I would be a seller here. The company is heading in the opposite direction and investors would be wise to stay away, at least until management can demonstrate that the company has a solid plan for the future. On the other hand, should the stock drop by another 20%, I'm willing to reconsider.
F5's recent earnings miss made investors uncomfortable. Although 6% profit growth in a tough macro climate should be considered decent, it fell short of analysts' estimates of $1.18 per share on revenue of $366.1 million. Essentially, although F5 grew revenue and EPS by 15% and 6%, respectively, the company missed on both its top and bottom lines.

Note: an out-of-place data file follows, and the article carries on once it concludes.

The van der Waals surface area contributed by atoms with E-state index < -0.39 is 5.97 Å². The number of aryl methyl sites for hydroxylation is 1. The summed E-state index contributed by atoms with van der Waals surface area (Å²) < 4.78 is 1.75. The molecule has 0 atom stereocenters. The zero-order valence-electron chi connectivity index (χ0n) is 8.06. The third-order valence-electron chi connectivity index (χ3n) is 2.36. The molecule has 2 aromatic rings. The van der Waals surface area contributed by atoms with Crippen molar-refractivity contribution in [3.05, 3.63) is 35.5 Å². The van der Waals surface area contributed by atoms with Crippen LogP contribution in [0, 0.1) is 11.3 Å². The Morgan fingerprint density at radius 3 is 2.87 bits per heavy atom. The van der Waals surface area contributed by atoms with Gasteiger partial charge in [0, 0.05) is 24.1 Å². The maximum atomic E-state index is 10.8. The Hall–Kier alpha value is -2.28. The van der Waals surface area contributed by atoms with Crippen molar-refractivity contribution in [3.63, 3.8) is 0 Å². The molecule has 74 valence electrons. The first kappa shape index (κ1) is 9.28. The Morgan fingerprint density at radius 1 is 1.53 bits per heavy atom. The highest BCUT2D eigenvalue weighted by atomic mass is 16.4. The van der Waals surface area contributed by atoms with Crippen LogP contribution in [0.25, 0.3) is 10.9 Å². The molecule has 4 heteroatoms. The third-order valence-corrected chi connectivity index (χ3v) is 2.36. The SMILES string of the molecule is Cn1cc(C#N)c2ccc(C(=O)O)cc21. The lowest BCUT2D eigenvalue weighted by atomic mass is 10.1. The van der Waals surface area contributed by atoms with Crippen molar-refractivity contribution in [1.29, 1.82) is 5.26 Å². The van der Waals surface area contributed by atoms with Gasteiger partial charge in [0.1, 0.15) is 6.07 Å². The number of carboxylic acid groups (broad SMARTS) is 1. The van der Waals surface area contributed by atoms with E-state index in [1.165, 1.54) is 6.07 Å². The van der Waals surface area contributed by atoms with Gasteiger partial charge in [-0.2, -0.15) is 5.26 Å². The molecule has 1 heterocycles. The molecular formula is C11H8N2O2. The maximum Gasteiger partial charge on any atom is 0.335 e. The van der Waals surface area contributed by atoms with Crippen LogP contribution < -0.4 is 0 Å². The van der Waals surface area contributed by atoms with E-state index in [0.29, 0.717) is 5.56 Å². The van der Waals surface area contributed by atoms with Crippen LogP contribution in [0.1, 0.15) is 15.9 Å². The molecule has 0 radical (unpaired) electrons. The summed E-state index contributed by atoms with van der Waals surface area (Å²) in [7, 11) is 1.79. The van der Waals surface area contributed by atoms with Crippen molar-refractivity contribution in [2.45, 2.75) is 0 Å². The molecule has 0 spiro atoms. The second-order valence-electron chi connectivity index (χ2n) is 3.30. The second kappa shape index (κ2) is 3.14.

The good news is that it has some catalysts on the horizon, including a new product cycle that starts this year. F5 is still a solid company with an excellent management team. The company continues to log quarterly performances that speak to its sound business. But this continues to be a story about valuation.With guidance having come down and revenue growing at a slower rate, the prudent play here would be to wait a couple of more quarters to see how IT spending rebounds. The risk in the stock is still too great. Hewlett-Packard (HPQ - Get Report) Beleaguered tech giant Hewlett-Packard is just too beaten up to think that things can get worse. Its challenge is to figure out ways to restore the confidence of Wall Street. Though not an easy task at this point, it's not impossible. To that end it has been working hard to prove that itdoes not need to be Apple in order to survive. But unfortunately, it has not worked. At this point I'm not so sure if CEO, Meg Whitman is still the right person for the job. Though HP was a mess when she took over, it is tough to dismiss that the company's stock has lost 45% since she took over just a little over a year ago. While a lot of that can be attributed to the surge of mobile devices that has affected its PC business, HP has had plenty of opportunities to stop the bleeding.